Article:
Based in Greenfield, Indiana, Ener1 was to make batteries for electric cars. One year to the day before Ener1 filed for bankruptcy, on January 26, 2011, Vice President Biden toured the factory and bragged: “Here at Ener1, we’re going to harness electricity and bring it to the world, like Edison did more than a century ago.” Nearly a year later, in the State of the Union address, President Obama affirmed his belief in batteries: “In three years, our partnership with the private sector has already positioned America to be the world’s leading manufacturer of high-tech batteries. Because of federal investments, renewable energy use has nearly doubled, and thousands of Americans have jobs because of it.” Three days later, Ener1 filed for Bankruptcy. The Wall Street Journal cited “the mismatch between production and market demand” as the cause of Ener1’s causality.
Evergreen Solar, Inc.*
Received Stimulus funds, grants, tax-credits, low-interest loans and subsidies. Bankrupt: August 15, 2011.
We know that Evergreen Solar received monies from the state of Massachusetts, but because the various funds given to Evergreen Solar are “unreported and impossible to track,” we have to work to connect Evergreen Solar to the American Recovery and Reinvestment Act—the stimulus. In an April 22, 2009 White House announcement, the stimulus is credited with providing funds that would allow Evergreen Solar to hire “90-100 people.” Other reports indicate that Evergreen Solar “received $5.3 million of stimulus cash through a state grant to install 11,000 photovoltaic panels installed at 11 colleges and universities, a recycling facility and an education center in Massachusetts.” Once the “darling of the US solar industry,” Evergreen blamed its demise on Chinese rivals and 800 people lost their jobs.
Konarka Technologies Inc.
Received $20 million in grants from government agencies such as the DOE and the Pentagon. Bankrupt: June 4, 2012.
Konarka is another Massachusetts solar panel technology company. Like Evergreen, Konarka has received funding from a wide variety of government programs — yet they, too, filed for bankruptcy. Addressing the 183 companies that would get a total of $2.3 billion worth of tax credits for clean-energy manufacturing projects in 43 states as a part of the Stimulus—one of which was Konarka—President Obama, stated: “Building a robust clean-energy sector is how we will create the jobs of the future — jobs that pay well and can’t be outsourced.” Approximately 85 jobs were lost when Konarka went bankrupt.
Received $33 million Treasury Department Stimulus grant. Bankrupt: May 2, 2011.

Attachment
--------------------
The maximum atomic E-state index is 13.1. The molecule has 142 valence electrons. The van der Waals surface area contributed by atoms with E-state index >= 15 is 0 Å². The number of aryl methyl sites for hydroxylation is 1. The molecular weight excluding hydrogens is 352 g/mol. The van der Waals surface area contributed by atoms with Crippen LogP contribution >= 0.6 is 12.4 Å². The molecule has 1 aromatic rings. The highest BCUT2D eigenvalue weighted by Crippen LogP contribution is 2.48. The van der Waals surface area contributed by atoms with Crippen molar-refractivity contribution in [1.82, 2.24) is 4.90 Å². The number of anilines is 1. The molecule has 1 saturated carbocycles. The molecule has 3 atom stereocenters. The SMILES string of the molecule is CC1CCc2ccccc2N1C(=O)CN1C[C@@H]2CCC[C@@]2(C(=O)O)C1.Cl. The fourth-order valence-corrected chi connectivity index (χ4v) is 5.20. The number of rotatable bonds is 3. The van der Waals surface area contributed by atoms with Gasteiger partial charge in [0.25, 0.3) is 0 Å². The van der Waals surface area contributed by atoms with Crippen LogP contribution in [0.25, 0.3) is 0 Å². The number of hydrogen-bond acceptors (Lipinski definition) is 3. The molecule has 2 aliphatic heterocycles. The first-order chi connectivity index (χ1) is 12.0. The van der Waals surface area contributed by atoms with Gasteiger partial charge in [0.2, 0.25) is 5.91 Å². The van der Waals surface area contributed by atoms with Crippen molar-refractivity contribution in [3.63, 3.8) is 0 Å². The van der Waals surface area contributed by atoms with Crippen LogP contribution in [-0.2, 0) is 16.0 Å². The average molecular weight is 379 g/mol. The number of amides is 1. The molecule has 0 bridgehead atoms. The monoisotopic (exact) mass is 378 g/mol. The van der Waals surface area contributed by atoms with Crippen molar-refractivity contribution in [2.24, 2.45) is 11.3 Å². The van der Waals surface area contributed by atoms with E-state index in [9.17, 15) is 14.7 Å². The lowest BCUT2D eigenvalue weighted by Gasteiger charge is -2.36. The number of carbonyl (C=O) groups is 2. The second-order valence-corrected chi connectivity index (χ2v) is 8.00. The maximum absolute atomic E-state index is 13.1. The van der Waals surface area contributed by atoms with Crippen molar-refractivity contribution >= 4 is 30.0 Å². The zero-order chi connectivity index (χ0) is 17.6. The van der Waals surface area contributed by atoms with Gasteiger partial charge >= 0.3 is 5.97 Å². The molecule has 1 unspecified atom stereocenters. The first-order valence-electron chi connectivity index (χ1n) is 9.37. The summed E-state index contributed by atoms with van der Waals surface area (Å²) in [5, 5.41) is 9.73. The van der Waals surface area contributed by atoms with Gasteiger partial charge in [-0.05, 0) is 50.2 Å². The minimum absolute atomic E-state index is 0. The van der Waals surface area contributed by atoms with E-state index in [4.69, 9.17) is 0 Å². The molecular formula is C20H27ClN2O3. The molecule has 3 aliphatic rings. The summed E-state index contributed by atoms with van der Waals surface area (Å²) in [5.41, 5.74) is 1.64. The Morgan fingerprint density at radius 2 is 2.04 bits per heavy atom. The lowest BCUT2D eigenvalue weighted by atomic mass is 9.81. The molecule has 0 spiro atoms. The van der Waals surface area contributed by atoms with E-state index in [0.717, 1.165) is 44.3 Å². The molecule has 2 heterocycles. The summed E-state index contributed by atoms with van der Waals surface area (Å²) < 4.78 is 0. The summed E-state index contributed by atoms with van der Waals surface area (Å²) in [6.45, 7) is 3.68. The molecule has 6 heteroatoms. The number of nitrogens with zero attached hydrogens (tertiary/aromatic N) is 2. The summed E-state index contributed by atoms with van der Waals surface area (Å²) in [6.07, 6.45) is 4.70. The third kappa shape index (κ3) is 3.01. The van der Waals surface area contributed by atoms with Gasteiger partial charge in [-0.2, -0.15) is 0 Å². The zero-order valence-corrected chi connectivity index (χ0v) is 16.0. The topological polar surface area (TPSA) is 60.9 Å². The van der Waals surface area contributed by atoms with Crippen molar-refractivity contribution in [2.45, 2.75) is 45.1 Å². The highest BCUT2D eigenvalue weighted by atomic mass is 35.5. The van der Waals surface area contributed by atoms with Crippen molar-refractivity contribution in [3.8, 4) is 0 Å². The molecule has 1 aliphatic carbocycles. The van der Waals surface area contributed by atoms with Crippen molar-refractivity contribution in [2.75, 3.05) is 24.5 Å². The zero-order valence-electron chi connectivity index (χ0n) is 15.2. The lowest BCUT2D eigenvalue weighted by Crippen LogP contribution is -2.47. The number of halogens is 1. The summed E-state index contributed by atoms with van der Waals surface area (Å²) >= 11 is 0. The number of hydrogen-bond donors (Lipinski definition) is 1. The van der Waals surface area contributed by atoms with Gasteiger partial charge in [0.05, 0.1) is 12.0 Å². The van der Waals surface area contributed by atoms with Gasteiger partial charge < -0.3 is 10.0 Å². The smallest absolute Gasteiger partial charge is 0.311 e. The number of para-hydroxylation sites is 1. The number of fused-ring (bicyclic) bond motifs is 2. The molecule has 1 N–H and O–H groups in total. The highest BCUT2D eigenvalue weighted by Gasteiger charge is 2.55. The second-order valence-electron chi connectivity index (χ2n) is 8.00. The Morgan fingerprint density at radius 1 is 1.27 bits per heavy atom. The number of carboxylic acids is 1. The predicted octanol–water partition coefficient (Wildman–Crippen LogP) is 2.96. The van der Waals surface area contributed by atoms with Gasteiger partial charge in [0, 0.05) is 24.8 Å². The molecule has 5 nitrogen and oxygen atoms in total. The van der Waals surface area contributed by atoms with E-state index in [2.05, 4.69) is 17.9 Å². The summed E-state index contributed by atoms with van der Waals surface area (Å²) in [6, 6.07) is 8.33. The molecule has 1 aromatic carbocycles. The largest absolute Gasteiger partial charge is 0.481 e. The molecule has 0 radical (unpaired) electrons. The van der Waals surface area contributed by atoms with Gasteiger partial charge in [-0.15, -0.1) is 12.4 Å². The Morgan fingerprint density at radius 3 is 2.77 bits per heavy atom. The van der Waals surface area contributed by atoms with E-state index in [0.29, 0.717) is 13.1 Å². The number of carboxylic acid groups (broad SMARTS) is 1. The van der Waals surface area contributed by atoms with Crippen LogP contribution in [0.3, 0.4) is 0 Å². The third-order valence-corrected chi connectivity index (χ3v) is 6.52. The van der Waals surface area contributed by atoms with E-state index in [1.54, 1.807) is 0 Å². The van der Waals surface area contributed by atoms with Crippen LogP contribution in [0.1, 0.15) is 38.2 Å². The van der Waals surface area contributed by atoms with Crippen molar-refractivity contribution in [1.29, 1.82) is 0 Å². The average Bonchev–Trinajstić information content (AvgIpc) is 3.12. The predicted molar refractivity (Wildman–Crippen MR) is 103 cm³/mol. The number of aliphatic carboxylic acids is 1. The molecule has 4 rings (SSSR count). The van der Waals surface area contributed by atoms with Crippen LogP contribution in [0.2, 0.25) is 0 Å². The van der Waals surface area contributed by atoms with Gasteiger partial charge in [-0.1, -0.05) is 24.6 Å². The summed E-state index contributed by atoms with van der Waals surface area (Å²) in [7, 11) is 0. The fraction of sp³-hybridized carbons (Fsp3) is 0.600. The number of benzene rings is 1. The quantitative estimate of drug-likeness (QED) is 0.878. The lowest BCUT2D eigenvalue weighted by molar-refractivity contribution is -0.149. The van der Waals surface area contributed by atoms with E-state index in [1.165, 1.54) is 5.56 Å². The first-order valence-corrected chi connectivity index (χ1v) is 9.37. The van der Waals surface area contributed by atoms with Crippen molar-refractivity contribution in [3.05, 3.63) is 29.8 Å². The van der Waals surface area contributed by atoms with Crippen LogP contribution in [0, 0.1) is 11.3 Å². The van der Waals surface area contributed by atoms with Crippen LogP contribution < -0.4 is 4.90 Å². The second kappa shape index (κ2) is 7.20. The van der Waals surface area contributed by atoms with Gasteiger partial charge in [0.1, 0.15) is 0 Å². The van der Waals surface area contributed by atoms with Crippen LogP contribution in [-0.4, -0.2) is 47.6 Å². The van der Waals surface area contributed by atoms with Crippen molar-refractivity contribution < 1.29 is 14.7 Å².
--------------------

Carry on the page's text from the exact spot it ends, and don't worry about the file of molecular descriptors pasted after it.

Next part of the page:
Raser Technologies is a renewable energy company focusing on geothermal power development. However, according to the Salt Lake Tribune, it “had problems making its technology work.” Post collapse, “the company that once portrayed itself as leading a geothermal revolution describes itself as the stooge in a cruel and costly joke, one centered around the very technology that it once proudly hailed.” The taxpayers are not laughing.
Received $500,000 grant from the Renewable Energy Lab via the Stimulus. Bankrupt: August 23, 2011.
SpectraWatt was a solar-panel manufacturer that was spun off of Intel, based in New York where it expected to take advantage of “the most aggressive Renewable Portfolio Standard (RPS) in the U.S., mandating that 25% of the State’s energy be derived from renewable sources by the year 2013” and where they were offered tax breaks to open a manufacturing plant. Likening the solar-panel business to the microprocessor industry in the late 70s, Andrew Wilson, the former general manager in the Intel New Business Initiatives group, SpectraWatt’s CEO, said, “There is a lot to be figured out and improved.” He added, “Intel’s silicon expertise translates in the solar cell industry, even though there are significant differences in the end product.” The company was to focus on improving solar cell efficiency — how well a panel converts light to electricity — as well as cutting the overall cost per watt. Instead, the spinoff spun out.
Stirling Energy Systems
Received $7 million from a federal renewable-energy grant and was eligible for nearly $10.5 million in manufacturing tax credits. Bankrupt: September 28, 2011.
Stirling Energy Systems made large, 38-foot-high reflective dishes, which concentrate sunlight onto a Stirling engine to generate electricity. Stirling’s technology was to be used at the Imperial Valley Solar project, about which Interior Secretary Ken Salazar said, it would “advance the president’s agenda for stimulating investment in cutting-edge technology, creating jobs for American workers, and promoting clean energy for American homes, businesses and industry.” Construction on the Imperial Valley Solar has been stopped due to an injunction granted last year, after a Native American group filed a suit against it.
Thompson River Power LLC
Received $6.5 million in Stimulus funds from Section 1603. Bankrupt: July 2, 2012.
According to the Wall Street Journal, Thompson River Power (TRP), a Montana Power plant, “shows how efforts of President Barack Obama’s administration to fund green-energy jobs extend beyond high-profile failures such as Solyndra LLC.” The plan was that TRP would operate on 100% renewable biomass. The Biomass Power Association said of TRP: “Upon completion of testing and minor conversions to biomass, TRP is a worker-ready resource, which will employ 18 full-time, family-wage workers at the site, as well as an additional 30-40 jobs for the responsible biomass fuel collection and progression of defensible communities in Sanders County.”
Mountain Plaza Inc.
Olsen Crop Service/Olsen Mills
Willard & Kelsey Solar Group
The author of Energy Freedom, Marita Noon serves as the executive director for Energy Makes America Great Inc. and the companion educational organization, the Citizens’ Alliance for Responsible Energy (CARE). Together they work to educate the public and influence policy makers regarding energy, its role in freedom, and the American way of life. Combining energy, news, politics, and, the environment through public events, speaking engagements, and media, the organizations’ combined efforts serve as America’s voice for energy.